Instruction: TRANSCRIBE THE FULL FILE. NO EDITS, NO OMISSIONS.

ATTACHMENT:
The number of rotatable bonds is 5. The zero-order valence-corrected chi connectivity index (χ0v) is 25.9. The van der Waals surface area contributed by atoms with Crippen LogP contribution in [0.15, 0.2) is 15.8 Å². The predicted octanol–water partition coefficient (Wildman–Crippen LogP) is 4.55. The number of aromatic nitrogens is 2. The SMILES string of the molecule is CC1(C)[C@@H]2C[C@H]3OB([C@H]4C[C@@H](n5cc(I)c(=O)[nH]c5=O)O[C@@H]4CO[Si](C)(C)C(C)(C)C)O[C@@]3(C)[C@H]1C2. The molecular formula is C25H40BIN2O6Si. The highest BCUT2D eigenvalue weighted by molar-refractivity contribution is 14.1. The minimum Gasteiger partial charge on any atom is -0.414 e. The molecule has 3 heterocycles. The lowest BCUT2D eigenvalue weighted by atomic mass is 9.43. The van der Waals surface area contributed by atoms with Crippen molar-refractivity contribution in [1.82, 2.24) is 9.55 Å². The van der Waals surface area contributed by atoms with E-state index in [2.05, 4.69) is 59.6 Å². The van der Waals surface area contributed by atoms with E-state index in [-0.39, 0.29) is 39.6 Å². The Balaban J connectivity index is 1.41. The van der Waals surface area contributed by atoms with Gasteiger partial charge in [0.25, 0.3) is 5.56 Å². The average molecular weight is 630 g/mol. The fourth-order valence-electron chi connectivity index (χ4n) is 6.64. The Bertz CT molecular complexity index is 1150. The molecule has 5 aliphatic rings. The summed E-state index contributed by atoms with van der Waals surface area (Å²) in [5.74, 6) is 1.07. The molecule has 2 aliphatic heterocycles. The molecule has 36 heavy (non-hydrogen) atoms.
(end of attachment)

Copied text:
The number of rotatable bonds is 5. The zero-order valence-corrected chi connectivity index (χ0v) is 25.9. The van der Waals surface area contributed by atoms with Crippen LogP contribution in [0.15, 0.2) is 15.8 Å². The predicted octanol–water partition coefficient (Wildman–Crippen LogP) is 4.55. The number of aromatic nitrogens is 2. The SMILES string of the molecule is CC1(C)[C@@H]2C[C@H]3OB([C@H]4C[C@@H](n5cc(I)c(=O)[nH]c5=O)O[C@@H]4CO[Si](C)(C)C(C)(C)C)O[C@@]3(C)[C@H]1C2. The molecular formula is C25H40BIN2O6Si. The highest BCUT2D eigenvalue weighted by molar-refractivity contribution is 14.1. The minimum Gasteiger partial charge on any atom is -0.414 e. The molecule has 3 heterocycles. The lowest BCUT2D eigenvalue weighted by atomic mass is 9.43. The van der Waals surface area contributed by atoms with Crippen molar-refractivity contribution in [1.82, 2.24) is 9.55 Å². The van der Waals surface area contributed by atoms with E-state index in [2.05, 4.69) is 59.6 Å². The van der Waals surface area contributed by atoms with E-state index in [-0.39, 0.29) is 39.6 Å². The Balaban J connectivity index is 1.41. The van der Waals surface area contributed by atoms with Gasteiger partial charge in [0.25, 0.3) is 5.56 Å². The average molecular weight is 630 g/mol. The fourth-order valence-electron chi connectivity index (χ4n) is 6.64. The Bertz CT molecular complexity index is 1150. The molecule has 5 aliphatic rings. The summed E-state index contributed by atoms with van der Waals surface area (Å²) in [5.74, 6) is 1.07. The molecule has 2 aliphatic heterocycles. The molecule has 36 heavy (non-hydrogen) atoms.